Some of the best financial advice ever given to me by a colleague is encompassed in these four words: “Live like a resident”. Simple, yet profound. There are really five pieces of advice encompassed in this short phrase.
# 1 When You Are a Resident, Don't Live Like an Attending
It appalls me to see someone taking out just as many loans as a resident as they did in medical school. They might be special doctor loans to live off of, it might be a car loan for that car you now feel entitled to, it might be a big mortgage, or it might just be running up the credit card loans. When you're a resident live like a resident. You'll make $60-$70K, which is about the average household income of an American. These few short years give you perspective on how your patients live that you can carry with you for the rest of your life. Maxing out a $6000 Roth IRA  is a big deal when you only make $60,000 a year. You'll sometimes have to decide between an upgraded cell phone plan and taking a road trip. Believe it or not, living within your means doesn't get any easier whether you make $60,000 or $600,000; you're just moving bigger numbers around in your budget.
# 2 When You Finish Residency, Don't Upgrade to an Attending Lifestyle
If you could live in a 2000 square foot home in a mediocre neighborhood as a resident, you can still do it. Doing so allows you to do several things. First, you can pay off your student loans. Second, you can get your portfolio jumpstarted. As we saw in this post on compound interest, the early years of saving are the most important because they lend more time to compounding. What better time to get started than right out of residency? It will be far harder to cut back your lifestyle later than never to have upgraded it in the first place. Third, you can save up a down payment on a home. That gets you a little lower fees and interest rate than using a doctor mortgage loan.
# 3 Work Hard
You're probably coming out of a residency where you've gotten used to 60-90 hour weeks. As one of my emergency medicine colleagues said, “I just got done working 20 shifts a month for three years; why can I now only work 14?” He figures if he only cuts back to 17, he gets an improved lifestyle and a few extra thousand a month, which will go a long way. The marginal utility of money is much higher for him now than it will be in 20 years, and it will probably be worth it to him to trade more of his time for money now than later. Working more has the added benefit of improving clinical skills and establishing business contacts with physicians and others. The learning curve is still steep for a year or two out of residency, so why not pretend you're a fellow and just upgrade your lifestyle a little.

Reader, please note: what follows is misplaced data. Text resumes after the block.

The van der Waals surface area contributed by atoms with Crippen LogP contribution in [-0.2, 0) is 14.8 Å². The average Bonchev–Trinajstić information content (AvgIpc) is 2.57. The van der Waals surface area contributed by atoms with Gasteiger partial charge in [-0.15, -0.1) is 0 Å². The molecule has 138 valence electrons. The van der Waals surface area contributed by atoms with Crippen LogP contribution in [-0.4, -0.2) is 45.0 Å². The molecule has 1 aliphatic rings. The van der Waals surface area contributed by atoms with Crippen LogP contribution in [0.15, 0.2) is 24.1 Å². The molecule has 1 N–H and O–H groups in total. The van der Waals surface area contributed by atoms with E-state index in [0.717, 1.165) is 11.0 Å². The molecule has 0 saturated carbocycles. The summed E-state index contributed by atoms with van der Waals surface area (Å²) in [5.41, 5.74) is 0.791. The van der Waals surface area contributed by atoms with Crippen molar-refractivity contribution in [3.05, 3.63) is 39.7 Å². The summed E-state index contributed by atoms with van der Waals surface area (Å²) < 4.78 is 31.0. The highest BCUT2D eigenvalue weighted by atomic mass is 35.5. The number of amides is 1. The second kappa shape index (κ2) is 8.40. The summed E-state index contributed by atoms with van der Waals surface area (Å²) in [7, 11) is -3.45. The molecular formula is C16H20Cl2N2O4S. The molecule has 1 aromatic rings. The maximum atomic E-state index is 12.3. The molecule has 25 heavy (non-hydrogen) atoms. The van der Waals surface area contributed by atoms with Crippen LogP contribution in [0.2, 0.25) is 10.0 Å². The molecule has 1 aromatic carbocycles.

# 4 Five Times the Pay Doesn't Equal Five Times the Lifestyle
When you do upgrade your lifestyle, remember that five times the pay doesn't equal five times the lifestyle. You will pay far more in taxes as an attending. You will have a lot more business and CME expenses also. Many doctors in their first years out of residency will find more mouths to feed at their tables. Nicer cars burn more gas and cost more to repair. Bigger houses cost more to heat, insure, maintain, and furnish. You'll also need to get serious about saving for retirement. Bottom line? Five times the salary probably only means you can double or triple your lifestyle. The longer you can delay upgrading, the more financial benefit you'll see. Sure, you don't want to delay gratification until you're 90, but just holding on a little longer after residency can make a huge difference later.
# 5 Doctors Should Save More Than Non-Doctors
Remember that part of your salary is to make up for the fact that you spent over a decade of your life training for your chosen profession. Your college roommates not only have lower loans, but they also have had more years for their savings to compound. You will need to save a higher percentage of your income (and a much higher percentage of your net income) to get to the same place for retirement as them. Plus, on a relative basis, Social Security will make up for a much lower percentage of your retirement income than for a lower wage earner. Whereas they are likely to do okay with a 10%-15% savings rate, you'll probably need to save 20%-25% of your income. If your lifestyle upgrade encompasses those extra funds, you'll never catch up.
So, if you want to have the financial freedom to work fewer hours, retire early, explore lower-paying niches of your specialty, do medical mission work, or just have nicer stuff down the road, LIVE LIKE A RESIDENT during and for at least a few years after residency!
What do you think? Did you live like a resident for a few years after residency? Why or why not? How long did you do it for? Comment below!